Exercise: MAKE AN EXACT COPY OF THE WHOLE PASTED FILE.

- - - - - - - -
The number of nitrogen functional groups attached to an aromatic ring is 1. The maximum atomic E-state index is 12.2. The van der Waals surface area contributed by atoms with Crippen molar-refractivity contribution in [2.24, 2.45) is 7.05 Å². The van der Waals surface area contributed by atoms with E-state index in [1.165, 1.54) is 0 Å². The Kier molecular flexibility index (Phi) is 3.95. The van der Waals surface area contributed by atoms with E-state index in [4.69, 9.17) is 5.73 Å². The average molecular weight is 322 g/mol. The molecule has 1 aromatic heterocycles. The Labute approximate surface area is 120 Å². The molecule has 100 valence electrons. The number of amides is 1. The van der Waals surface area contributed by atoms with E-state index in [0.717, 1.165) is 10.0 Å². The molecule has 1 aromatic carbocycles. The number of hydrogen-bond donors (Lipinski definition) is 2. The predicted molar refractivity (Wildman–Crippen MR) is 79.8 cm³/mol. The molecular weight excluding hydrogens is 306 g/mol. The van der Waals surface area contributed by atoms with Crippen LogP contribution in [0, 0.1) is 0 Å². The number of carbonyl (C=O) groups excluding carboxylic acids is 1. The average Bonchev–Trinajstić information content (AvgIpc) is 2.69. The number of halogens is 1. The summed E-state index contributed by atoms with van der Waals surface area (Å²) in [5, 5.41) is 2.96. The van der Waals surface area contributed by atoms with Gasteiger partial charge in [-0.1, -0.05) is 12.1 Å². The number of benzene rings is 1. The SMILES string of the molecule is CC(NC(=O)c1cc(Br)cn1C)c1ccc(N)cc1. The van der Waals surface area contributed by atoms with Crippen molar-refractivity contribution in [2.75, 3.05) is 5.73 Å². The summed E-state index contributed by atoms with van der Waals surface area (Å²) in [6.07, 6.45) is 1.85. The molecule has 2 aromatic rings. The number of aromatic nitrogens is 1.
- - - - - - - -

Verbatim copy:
The number of nitrogen functional groups attached to an aromatic ring is 1. The maximum atomic E-state index is 12.2. The van der Waals surface area contributed by atoms with Crippen molar-refractivity contribution in [2.24, 2.45) is 7.05 Å². The van der Waals surface area contributed by atoms with E-state index in [1.165, 1.54) is 0 Å². The Kier molecular flexibility index (Phi) is 3.95. The van der Waals surface area contributed by atoms with E-state index in [4.69, 9.17) is 5.73 Å². The average molecular weight is 322 g/mol. The molecule has 1 aromatic heterocycles. The Labute approximate surface area is 120 Å². The molecule has 100 valence electrons. The number of amides is 1. The van der Waals surface area contributed by atoms with E-state index in [0.717, 1.165) is 10.0 Å². The molecule has 1 aromatic carbocycles. The number of hydrogen-bond donors (Lipinski definition) is 2. The predicted molar refractivity (Wildman–Crippen MR) is 79.8 cm³/mol. The molecular weight excluding hydrogens is 306 g/mol. The van der Waals surface area contributed by atoms with Crippen LogP contribution in [0, 0.1) is 0 Å². The number of carbonyl (C=O) groups excluding carboxylic acids is 1. The average Bonchev–Trinajstić information content (AvgIpc) is 2.69. The number of halogens is 1. The summed E-state index contributed by atoms with van der Waals surface area (Å²) in [5, 5.41) is 2.96. The van der Waals surface area contributed by atoms with Gasteiger partial charge in [-0.1, -0.05) is 12.1 Å². The number of benzene rings is 1. The SMILES string of the molecule is CC(NC(=O)c1cc(Br)cn1C)c1ccc(N)cc1. The van der Waals surface area contributed by atoms with Crippen molar-refractivity contribution in [2.75, 3.05) is 5.73 Å². The summed E-state index contributed by atoms with van der Waals surface area (Å²) in [6.07, 6.45) is 1.85. The molecule has 2 aromatic rings. The number of aromatic nitrogens is 1.